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London attack accused has more than one mental illness, psychiatrist says | Accused of attack on Muslim family in London stands trial the defense, Peter Ketcheson, welcomes psychiatrist Julian Gojer to the court, who comes to testify for his client.</p>
<li class=Katherine Brulotte (View profile)Katherine Brulotte

Psychiatrist Julian Gojer, who conducted a psychiatric evaluation of Nathaniel Veltman, says the man accused of premeditated murder under terrorist circumstances suffers from more than one illness.

The doctor who has been practicing for more than 3 decades explained that his services were retained by the defense lawyer but specified that his obligations are to the court in general and not to the lawyer for the defense or even towards the accused.

During his first 2 days on the witness stand, the doctor described to jurors his training and experience as a psychiatrist, specifically as it relates to his specializations in the field of forensic medicine.

He claimed to have had the opportunity to examine the accused after several meetings. He also reviewed reports made by his colleagues. The psychiatrist himself observed him at the Middlesex and South West detention centers where the accused was detained as well as at the Royal, the mental health care center in Ottawa where he was housed for this psychiatric evaluation. Psychologists and a social worker also had consultations with the accused and his father, Mark Veltman, to allow the psychiatrist to form an overall opinion on his condition.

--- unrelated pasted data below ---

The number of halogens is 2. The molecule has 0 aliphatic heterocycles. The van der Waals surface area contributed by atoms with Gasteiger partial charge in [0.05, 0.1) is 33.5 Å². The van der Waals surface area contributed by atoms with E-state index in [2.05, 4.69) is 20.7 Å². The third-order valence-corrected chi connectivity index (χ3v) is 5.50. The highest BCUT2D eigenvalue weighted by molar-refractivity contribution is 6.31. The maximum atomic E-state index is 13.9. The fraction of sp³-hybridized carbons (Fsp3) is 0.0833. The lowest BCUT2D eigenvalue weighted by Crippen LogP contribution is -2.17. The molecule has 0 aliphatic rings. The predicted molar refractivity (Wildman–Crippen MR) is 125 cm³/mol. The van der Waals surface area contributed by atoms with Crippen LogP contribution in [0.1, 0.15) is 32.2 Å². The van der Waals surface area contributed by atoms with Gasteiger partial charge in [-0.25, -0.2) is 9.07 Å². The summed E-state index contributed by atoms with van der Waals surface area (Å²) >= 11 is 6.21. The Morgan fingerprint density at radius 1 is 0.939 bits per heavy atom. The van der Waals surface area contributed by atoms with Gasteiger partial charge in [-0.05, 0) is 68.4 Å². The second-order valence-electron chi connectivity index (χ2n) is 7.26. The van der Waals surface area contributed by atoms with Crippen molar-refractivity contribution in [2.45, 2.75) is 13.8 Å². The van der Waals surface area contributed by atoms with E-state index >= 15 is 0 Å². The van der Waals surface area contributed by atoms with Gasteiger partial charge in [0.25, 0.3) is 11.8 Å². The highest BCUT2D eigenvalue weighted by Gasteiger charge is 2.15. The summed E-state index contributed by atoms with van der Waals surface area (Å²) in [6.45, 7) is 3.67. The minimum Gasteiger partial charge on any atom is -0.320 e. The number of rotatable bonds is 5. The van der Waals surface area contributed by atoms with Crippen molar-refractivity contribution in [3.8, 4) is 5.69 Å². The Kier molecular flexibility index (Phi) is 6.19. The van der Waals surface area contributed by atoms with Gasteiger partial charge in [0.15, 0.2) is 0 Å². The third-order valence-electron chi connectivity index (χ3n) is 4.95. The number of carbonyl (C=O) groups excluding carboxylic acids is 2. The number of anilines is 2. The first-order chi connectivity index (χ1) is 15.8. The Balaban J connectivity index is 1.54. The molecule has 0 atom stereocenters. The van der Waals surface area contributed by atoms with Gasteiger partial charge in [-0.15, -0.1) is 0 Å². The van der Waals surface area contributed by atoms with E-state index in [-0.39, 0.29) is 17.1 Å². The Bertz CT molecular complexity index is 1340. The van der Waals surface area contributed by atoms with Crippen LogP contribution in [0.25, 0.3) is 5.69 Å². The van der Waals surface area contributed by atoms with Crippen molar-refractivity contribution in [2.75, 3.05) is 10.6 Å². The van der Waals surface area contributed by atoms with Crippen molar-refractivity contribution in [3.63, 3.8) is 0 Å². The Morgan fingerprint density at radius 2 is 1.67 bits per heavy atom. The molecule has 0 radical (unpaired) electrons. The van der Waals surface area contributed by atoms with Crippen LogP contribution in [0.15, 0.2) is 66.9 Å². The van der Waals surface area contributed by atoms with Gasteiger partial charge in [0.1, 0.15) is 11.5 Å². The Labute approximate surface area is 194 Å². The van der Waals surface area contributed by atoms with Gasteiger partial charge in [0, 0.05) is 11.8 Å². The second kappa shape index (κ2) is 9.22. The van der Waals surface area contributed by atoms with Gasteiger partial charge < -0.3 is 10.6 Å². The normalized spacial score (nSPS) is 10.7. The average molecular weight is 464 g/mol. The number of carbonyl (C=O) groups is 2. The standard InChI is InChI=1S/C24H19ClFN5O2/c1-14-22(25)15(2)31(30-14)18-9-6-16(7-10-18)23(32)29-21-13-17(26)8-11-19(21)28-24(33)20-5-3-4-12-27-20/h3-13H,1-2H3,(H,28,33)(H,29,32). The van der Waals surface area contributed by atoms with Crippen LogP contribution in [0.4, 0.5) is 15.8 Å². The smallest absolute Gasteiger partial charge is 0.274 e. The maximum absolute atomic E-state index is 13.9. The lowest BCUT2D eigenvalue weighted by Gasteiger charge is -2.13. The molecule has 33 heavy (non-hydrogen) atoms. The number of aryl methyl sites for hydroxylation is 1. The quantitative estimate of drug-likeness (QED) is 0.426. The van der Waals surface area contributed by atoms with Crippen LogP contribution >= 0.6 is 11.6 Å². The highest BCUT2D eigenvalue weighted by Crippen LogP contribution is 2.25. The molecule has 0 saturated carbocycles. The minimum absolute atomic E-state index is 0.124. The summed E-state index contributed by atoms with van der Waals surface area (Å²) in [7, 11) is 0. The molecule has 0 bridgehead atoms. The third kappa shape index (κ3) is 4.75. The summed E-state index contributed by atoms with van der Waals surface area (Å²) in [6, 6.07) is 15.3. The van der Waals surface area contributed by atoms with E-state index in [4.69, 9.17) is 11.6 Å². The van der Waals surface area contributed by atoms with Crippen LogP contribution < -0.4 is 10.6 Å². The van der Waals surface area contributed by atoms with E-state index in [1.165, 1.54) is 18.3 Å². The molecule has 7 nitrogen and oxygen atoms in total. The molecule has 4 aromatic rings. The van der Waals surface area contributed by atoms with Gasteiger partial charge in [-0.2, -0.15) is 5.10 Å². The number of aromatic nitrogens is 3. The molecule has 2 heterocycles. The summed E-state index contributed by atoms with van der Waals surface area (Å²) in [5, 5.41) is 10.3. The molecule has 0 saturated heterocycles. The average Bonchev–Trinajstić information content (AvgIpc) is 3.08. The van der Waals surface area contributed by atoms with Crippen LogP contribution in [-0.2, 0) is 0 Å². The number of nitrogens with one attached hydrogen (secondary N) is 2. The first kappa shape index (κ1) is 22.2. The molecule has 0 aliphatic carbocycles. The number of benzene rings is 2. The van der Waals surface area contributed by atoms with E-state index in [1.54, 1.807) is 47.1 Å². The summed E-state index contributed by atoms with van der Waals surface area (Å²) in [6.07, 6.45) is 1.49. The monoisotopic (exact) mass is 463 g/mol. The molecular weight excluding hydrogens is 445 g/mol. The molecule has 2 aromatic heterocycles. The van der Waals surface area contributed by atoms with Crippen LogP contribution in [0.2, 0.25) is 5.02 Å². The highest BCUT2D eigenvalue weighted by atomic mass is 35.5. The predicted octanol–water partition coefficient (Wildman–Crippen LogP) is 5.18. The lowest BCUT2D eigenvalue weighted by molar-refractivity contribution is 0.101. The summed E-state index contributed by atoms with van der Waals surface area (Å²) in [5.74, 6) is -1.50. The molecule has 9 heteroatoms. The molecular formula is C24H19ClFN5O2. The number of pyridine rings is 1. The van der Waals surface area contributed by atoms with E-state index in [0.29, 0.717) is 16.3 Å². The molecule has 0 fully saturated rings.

Questioned by defense attorney Christopher Hicks, the psychiatrist concluded that the defendant suffers from more than one mental illness.

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Psychiatrist Julian Gojer testifies at the trial of Nathaniel Veltman.

Accused in attack on London Muslim family stands trial

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The accused of the attack on a Muslim family in London goes on trial

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The doctor, however, rejected the defense's suggestion that it could be severe mental illness, emphasizing instead that he did not appear to suffer from psychotic disorders but that his condition could instead be considered serious. He stated, however, that the symptoms described by the accused in the past suggest that he went through short psychotic episodes […] where he was no longer in contact with reality.

The doctor explained the difference between a sign and a symptom in his field: A sign is something we observe, a symptom is information the patient gives us.

For example: If a person holds their head, it is a sign that they are suffering from a migraine, if the patient states that they have head pain, it is a symptom of a migraine .

The man, now 22 years old, would have suffered from encephalopathy at birth, a condition which, however, would no longer have any impact today. The condition could, however, explain the fact that the accused wet his bed until an advanced age. The doctor says a magnetic resonance imaging scan revealed no abnormalities in his brain and tests determined he has above-average intelligence.

The psychiatrist ultimately stated that his opinion on the defendant's mental conditions remained fluid until he was able to observe the defendant's testimony in court.

Dr. Gojer will continue his testimony on Thursday.

  • Katherine Brulotte (View profile)Katherine BrulotteFollow
Teilor Stone

By Teilor Stone

Teilor Stone has been a reporter on the news desk since 2013. Before that she wrote about young adolescence and family dynamics for Styles and was the legal affairs correspondent for the Metro desk. Before joining Thesaxon , Teilor Stone worked as a staff writer at the Village Voice and a freelancer for Newsday, The Wall Street Journal, GQ and Mirabella. To get in touch, contact me through my teilor@nizhtimes.com 1-800-268-7116